Stop killing pipelines and prosperity, say Indigenous leaders

Indigenous leaders who represent more than 130 communities involved in the oil and gas sector were on Parliament Hill Thursday to speak out about two proposed bills they say will leave their “communities in poverty.”

Members of Aboriginal Equity Partners and the Indian Resource Council were in Ottawa to express their dissatisfaction with the proposed Oil Tanker Moratorium (Bill C-48) and the proposed Impact Assessment Act (Bill C-69).

They say the legislation will prevent communities, who are conducting or trying to conduct “responsible oil production” on their territories, from receiving “the full value of our resources.”

“No moratoriums, no killing pipelines, no bills that are guaranteed to lead to endless court challenges,” Bruce Dumont said during a press conference in Ottawa on Thursday.

Dumont, former president of the B.C. Metis Nation, said the federal government needs to find a balance between the economy and the environment.

Former B.C. Metis Nation President Bruce Dumont said efforts to protect the environment are costing Indigenous communities with fossil fuel resources money.

He said dozens of oil and gas-producing communities are losing “$200-million each year in royalties, compared to 2012, due to the price deferential and a lack of pipeline access for the products.

“That computes to about $18,000 per family, per year.”

The leaders, who gathered to speak out about the pending legislation, say the media and politicians are portraying Metis and First Nations as “anti-development.”

“I want you to think of the consequences of that,” Dumont said in front of a small group of reporters at the press gallery.

“Our neighbours in rural communities of Saskatchewan, Alberta and B.C. who are rig workers, drillers, truckers, think we are the problem — that we are killing their jobs, their livelihood and their ability to support their families. We also have families to support.”

Those speaking against the two bills acknowledge the relationship with the resource sector has not been perfect but argued it has provided “opportunities to exercise self-determination.”

Indian Resource Council CEO Stephen Buffalo said he’s concerned about Bill C-69’s proposed expansion of public participation in standing.

Buffalo believes only those directly affected by a project should be able to participate.

“We don’t want to open the door for big environmental NGOs to delay or disrupt projects in our territories,” he said.

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8 thoughts on “Stop killing pipelines and prosperity, say Indigenous leaders

  1. Well… spewing toxic carbon emissions into the atmosphere effects every living organism that lives on the planet!I cannot believe an Indigenous Person would make such a stupid statement…got your head out of the arse of the oilsads!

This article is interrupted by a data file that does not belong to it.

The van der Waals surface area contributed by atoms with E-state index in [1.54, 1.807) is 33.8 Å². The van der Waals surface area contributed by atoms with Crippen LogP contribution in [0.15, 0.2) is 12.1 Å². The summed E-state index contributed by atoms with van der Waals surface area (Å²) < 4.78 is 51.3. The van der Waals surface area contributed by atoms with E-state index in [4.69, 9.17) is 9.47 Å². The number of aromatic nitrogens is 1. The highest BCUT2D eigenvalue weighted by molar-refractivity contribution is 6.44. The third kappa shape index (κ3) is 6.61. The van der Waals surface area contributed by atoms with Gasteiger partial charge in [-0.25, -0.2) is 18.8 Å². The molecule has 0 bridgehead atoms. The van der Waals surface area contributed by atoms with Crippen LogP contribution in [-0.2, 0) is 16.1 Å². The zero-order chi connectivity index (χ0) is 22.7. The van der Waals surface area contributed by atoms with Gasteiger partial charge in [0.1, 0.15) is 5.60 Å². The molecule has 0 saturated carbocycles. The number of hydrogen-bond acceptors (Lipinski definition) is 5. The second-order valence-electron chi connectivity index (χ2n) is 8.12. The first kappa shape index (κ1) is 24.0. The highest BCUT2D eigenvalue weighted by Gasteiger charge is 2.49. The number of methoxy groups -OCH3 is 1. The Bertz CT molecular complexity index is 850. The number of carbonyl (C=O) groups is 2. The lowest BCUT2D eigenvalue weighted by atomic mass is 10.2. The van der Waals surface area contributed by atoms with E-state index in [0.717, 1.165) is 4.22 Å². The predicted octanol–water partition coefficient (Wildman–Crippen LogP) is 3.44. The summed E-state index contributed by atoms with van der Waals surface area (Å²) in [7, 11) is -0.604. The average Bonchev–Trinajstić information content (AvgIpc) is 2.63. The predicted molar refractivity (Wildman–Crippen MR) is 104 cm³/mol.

2. First time on APT News and am impressed with the project. You have added a lot to my understanding of the oil industry in Western Canada and the extent of indigenous involvement.

  3. I am sick of the wee mindset of incessantly asking for govt handouts! Leaders with little minds need to expand it to get our people out of that rut! We will progress when our people learn who they are via customs&land ties. The indian act system & native organizations always have had “program dollars.” This didnt help did it? The suicide, unemployment rate etc has always been high. More handouts isnt the answer! And this,” environmentalist,” is a wetsuweten woman, daughter of late ww2’vet tsebesya who,till the month he passed away, fought to preserve the land many leaders havent set
    foot on. Shame on you. Asking for more handouts. And metis at that- ahve you even identified yourself as native growing up?

  4. I would like to thank the leaders here at the podium speaking, for being wise and courageous to stand for their communities. And one would expect everyone to , respectfully listen to them and do exactly what they want in regards to giving jobs to the ones who are affected majorly. The people who own the land. The Queen never did give due punishment to the ones who killed , destroyed and raped souls in North America. Giving the survivors a one time apology for Residential Schools and a claim was a move in giving back some human dignity. But this is still looking like the Aboriginal are being bullied. Stop it, sums it up.

  5. The Trudeau government has shown its dislike for the indigenous peoples of this land by siding with American and Canadian environmental groups and very rich American foundations, who want to keep the oil in the ground. Secondly, the First Nations along with the Metis are split into two camps, those want oil pipelines and those who don’t, guess who the Liberal Party of Canada along with the NDP government of BC are listening to. Don’t the fix, our legal system is probably opposed oil pipelines as well. Orange Empire prefers to get its oil from the Evergreen State.

  6. The whitemans houseApples who won’t give back to the People; on behalf of their DIA overlord’s,
    and Oil’d dollars in their bulging pockets…
    $ycophant’s at the trough.
    These Jokers don’t follow the Rules of OUR Law, much less the LESSER white Man’s,
    …. they’re Hangin with the Greasy-Crowd and here to be the Fog paid-for By the Petro Boy’s Club in this Latest sell-Out.
    Remove their Wrongly applied Indemnification’s then
    $2 for filing a 17a in Federal Court for Claims an damages to be made ‘Whole again’,
    because there’s other stuff they’ve been screwing with too.

  7. I hope those in favor of pipelines, on Native lands, look up the history of the Yellowstone Pipeline. The Flathead Nation shut it down on their land, after a number of spills.

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